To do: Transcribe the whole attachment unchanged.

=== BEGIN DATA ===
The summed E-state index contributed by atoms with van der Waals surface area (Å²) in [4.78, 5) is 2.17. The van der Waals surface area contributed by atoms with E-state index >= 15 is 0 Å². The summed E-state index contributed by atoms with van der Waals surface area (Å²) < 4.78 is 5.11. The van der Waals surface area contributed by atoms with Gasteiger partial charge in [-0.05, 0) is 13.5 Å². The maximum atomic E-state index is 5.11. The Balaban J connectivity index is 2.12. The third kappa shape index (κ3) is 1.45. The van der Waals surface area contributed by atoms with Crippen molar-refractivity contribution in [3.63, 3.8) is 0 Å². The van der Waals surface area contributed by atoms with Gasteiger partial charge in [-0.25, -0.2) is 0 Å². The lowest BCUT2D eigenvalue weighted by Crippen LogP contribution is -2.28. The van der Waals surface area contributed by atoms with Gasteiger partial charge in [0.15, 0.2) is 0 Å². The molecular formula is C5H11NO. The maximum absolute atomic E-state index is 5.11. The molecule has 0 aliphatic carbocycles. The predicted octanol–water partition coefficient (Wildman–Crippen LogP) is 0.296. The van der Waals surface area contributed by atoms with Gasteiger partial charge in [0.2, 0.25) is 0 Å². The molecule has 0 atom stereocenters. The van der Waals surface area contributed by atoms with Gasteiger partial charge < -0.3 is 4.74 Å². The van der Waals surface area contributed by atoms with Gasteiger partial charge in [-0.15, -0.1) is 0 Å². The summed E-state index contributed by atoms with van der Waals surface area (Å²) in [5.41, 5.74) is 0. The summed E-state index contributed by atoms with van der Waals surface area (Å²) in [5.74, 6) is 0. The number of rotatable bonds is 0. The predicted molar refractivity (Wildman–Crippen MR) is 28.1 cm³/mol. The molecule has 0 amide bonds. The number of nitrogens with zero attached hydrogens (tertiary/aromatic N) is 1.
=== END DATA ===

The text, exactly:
The summed E-state index contributed by atoms with van der Waals surface area (Å²) in [4.78, 5) is 2.17. The van der Waals surface area contributed by atoms with E-state index >= 15 is 0 Å². The summed E-state index contributed by atoms with van der Waals surface area (Å²) < 4.78 is 5.11. The van der Waals surface area contributed by atoms with Gasteiger partial charge in [-0.05, 0) is 13.5 Å². The maximum atomic E-state index is 5.11. The Balaban J connectivity index is 2.12. The third kappa shape index (κ3) is 1.45. The van der Waals surface area contributed by atoms with Crippen molar-refractivity contribution in [3.63, 3.8) is 0 Å². The van der Waals surface area contributed by atoms with Gasteiger partial charge in [-0.25, -0.2) is 0 Å². The lowest BCUT2D eigenvalue weighted by Crippen LogP contribution is -2.28. The van der Waals surface area contributed by atoms with Gasteiger partial charge in [0.15, 0.2) is 0 Å². The molecular formula is C5H11NO. The maximum absolute atomic E-state index is 5.11. The molecule has 0 aliphatic carbocycles. The predicted octanol–water partition coefficient (Wildman–Crippen LogP) is 0.296. The van der Waals surface area contributed by atoms with Gasteiger partial charge in [0.2, 0.25) is 0 Å². The molecule has 0 atom stereocenters. The van der Waals surface area contributed by atoms with Gasteiger partial charge < -0.3 is 4.74 Å². The van der Waals surface area contributed by atoms with Gasteiger partial charge in [-0.15, -0.1) is 0 Å². The summed E-state index contributed by atoms with van der Waals surface area (Å²) in [5.41, 5.74) is 0. The summed E-state index contributed by atoms with van der Waals surface area (Å²) in [5.74, 6) is 0. The number of rotatable bonds is 0. The predicted molar refractivity (Wildman–Crippen MR) is 28.1 cm³/mol. The molecule has 0 amide bonds. The number of nitrogens with zero attached hydrogens (tertiary/aromatic N) is 1.